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Free drug samples make you spend more!

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Free drug samplesPatients who receive free drug samples from their doctors end up having significantly higher out-of-pocket costs for their prescription drugs than people who don’t receive free samples, a new study finds.

In fact, patients who received free samples spent about $166 in out-of-pocket costs on prescription drugs in the six months before receiving the samples, $244 for the six months in which they received samples, and $212 for the six months following receipt of the free drugs, the study found.

But patients who didn’t get free samples spent about $178 on prescription drugs over six months.

“This is a curious finding because one would think, intuitively, that if you receive a free sample, one’s out-of-pocket prescription cost would be lower, not higher,” said lead researcher Dr. G. Caleb Alexander, an assistant professor of medicine at the University of Chicago Medical Center.

There are several possible explanations for the finding, Alexander said. One is that patients who receive free samples may be sicker than patients who don’t get samples.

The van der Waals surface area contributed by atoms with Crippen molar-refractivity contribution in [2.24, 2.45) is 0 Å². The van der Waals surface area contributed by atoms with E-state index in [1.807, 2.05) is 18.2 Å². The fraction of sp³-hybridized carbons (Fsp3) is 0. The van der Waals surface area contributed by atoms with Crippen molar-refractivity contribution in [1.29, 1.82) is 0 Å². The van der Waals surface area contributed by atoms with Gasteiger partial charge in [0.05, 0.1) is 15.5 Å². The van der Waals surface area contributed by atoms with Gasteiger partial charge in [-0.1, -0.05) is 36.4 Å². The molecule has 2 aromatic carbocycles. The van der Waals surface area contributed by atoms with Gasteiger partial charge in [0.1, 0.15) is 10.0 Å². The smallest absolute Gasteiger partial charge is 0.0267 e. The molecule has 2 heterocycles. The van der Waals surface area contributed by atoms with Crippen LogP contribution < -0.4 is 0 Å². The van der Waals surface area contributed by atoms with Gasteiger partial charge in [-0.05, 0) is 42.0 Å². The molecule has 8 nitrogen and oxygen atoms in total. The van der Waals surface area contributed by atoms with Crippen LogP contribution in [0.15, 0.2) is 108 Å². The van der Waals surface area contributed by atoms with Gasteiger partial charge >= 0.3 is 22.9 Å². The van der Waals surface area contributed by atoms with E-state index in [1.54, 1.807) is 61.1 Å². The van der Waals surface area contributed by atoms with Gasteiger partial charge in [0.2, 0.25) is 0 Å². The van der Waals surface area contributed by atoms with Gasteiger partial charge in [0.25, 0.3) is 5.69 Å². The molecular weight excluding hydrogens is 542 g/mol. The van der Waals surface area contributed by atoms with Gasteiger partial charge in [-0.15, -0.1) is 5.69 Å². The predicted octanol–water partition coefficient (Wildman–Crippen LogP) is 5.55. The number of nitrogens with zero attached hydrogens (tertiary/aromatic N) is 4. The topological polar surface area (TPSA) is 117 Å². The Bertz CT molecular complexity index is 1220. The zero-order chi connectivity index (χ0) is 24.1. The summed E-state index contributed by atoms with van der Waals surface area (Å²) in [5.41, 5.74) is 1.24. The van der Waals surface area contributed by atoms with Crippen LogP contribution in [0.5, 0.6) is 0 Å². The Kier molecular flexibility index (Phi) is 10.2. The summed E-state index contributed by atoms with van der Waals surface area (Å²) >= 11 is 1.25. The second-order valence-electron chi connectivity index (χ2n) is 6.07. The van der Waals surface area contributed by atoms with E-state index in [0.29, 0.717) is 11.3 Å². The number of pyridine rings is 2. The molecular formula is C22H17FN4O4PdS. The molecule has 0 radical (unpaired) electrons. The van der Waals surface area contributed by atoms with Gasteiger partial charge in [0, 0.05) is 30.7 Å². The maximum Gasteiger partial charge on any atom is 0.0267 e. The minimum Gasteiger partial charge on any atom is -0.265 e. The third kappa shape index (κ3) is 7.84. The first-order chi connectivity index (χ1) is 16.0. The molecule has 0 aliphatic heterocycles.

“The second possibility is that patients who receive free samples may go on to receive and fill prescriptions for the very same medicine that were initially begun as free samples,” Alexander said. “We know that drugs that are available as free samples are those that are being widely marketed and promoted and these drugs are more expensive than their older, less promoted counterparts.”

The study findings are published in the March 24 issue of the journal Medical Care.

For the study, Alexander’s team collected data on 5,709 patients who had participated in the Medical Expenditure Panel Survey. The survey was done by the U.S. Agency for Healthcare Research and Quality and the patients were followed for up to two years.

Seventy-six percent of the patients had private health insurance. During the study period, 14 percent of them were given at least one drug sample. A total of 2,343 samples were distributed during the period, the researchers found.

Patients who received free samples were more likely to be younger and have private insurance, while patients with Medicaid were less likely to receive samples, the researchers noted.

The findings follow earlier research, reported in the February issue of the American Journal of Public Health, in which Harvard University researchers showed that more than 80 percent of free drug samples were given to wealthy and insured patients, not to uninsured and poorer patients.

Alexander said there are many ways doctors and patients can work together to reduce drug costs, but giving away free samples may not be the best one.